Committee members floated several motions to approve the budget but were unable to gather enough votes to approve a budget prior to calling board member Jenny Daniels, who did not attend the meeting.

Mike Reynolds moved to approve the option ultimately passed by the committee, but it was defeated 5-3, with David VanDerlip, Keeney and Brandell Braatz voting no.

VanDerlip moved to approve a budget with expanded kindergarten but borrowing funds to pay for buses, noting that the annual interest would be $8,000 on $352,000 in borrowed funds. The total price of the buses was about $442,000. Voting no on it were Ellis Braatz, Keeney, Dale Keene, Reynolds and Diane Gerson.

Braatz wanted to reduce a new administrator position by .3 full-time equivalent, time spent as “director of student achievement,” which would handle curriculum director duties along with coordinating Title I programs. Ellis moved to reduce funding for the position, but the committee turned down the motion 7-1, with Braatz, Keeney, Keene, Reynolds, Gerson, Celeste Van Cleave and VanDerlip voting no.

Keeney moved that the committee schedule another meeting, but the committee turned down his motion.

Braatz and Keeney said they wouldn’t vote for expanding kindergarten this year, leaving the committee deadlocked. It needed a majority of its 14 members, eight votes, to approve the budget. Nine attended the meeting, with Chairman Don Hopkins voting only if necessary.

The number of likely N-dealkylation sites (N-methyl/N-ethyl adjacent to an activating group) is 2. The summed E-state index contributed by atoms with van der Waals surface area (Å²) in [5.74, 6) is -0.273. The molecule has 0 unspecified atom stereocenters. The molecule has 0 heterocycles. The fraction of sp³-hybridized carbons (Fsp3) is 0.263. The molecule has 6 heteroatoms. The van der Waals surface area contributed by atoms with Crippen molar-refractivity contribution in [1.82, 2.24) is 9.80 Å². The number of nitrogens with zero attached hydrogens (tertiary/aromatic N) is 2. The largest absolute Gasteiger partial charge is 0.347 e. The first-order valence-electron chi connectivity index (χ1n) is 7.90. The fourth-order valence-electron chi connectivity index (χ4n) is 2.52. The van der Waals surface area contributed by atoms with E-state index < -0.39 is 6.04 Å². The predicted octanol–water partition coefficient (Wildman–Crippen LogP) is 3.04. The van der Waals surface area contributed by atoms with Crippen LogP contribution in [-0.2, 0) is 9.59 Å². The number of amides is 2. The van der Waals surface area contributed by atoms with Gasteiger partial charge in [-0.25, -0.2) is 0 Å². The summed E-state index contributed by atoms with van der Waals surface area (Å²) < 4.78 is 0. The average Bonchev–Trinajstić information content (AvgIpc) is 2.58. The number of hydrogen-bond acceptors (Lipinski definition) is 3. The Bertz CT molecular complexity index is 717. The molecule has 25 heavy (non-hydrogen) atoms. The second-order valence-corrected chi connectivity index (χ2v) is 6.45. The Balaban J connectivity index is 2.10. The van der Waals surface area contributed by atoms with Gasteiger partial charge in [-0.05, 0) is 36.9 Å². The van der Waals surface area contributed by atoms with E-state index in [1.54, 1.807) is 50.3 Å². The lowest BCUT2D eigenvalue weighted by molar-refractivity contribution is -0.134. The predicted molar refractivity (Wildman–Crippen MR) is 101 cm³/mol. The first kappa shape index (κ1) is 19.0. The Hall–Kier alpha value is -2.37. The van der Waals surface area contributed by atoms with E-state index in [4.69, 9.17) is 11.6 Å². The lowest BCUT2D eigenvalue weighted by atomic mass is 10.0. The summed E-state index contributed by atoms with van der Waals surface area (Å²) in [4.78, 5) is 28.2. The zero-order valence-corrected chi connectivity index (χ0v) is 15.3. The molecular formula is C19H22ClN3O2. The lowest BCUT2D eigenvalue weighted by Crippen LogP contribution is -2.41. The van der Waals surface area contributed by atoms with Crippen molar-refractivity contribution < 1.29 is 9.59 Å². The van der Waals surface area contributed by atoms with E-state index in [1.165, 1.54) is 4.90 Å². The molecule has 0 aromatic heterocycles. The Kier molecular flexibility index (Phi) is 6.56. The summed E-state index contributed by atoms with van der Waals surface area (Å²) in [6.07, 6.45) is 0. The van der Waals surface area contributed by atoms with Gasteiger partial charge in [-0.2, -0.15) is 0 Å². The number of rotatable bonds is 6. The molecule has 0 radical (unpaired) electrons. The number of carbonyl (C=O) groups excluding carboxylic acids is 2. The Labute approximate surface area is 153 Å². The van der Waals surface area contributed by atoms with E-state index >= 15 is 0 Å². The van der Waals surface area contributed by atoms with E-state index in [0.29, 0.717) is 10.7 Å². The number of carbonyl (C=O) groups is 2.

To break the deadlock, the committee contacted Daniels by phone, approving the budget 8-2, with Keeney and Braatz voting no. Voting yes were Daniels, Ellis, VanDerlip, Reynolds, Keene, Hopkins, Van Cleave and Gerson. Absent were Board Chairman Jason Redick, Jason Van Eck, Kevin Burger and Teresa Wilson.

Braatz said that one study showed that gains from all-day kindergarten evaporated by the end of the third grade. She noted that a summary of research provided by the superintendent was mostly in favor but included comments by members of the state Board of Education, who said there needs to be more research.

“I’m not completely against all-day kindergarten,” Keeney said. “I think it helps.”

The district has been talking about improving student performance through the sixth grade, especially first through third grade, he said, but he doesn’t see where the district has done it. If the state wants to help, then it should have been helping out more in recent years with those grades.

The district has other priorities, including reducing class sizes and increasing test scores as well as restoring previously cut programs and positions, Keeney said.

“What we’ve tried to address here are the needs of the kids,” Schrader said. What’s in the budget is “there because we have a need.”

He noted that class sizes are difficult to control adding one or two staff members.

It’s a tradeoff for small schools like Holley, where a class reached 34 at the beginning of the year, Strong said. In small schools, the number of students in each grade can vary widely. A large single elementary school would decrease the variance.

On average, Sweet Home’s class sizes are “very small,” Strong said.

At the beginning of the year, he saw classes with more than 30, Keeney said.

“That’s my issue. I’m not OK with that class size, and I know a lot of other people aren’t either. It hasn’t been addressed in this budget.”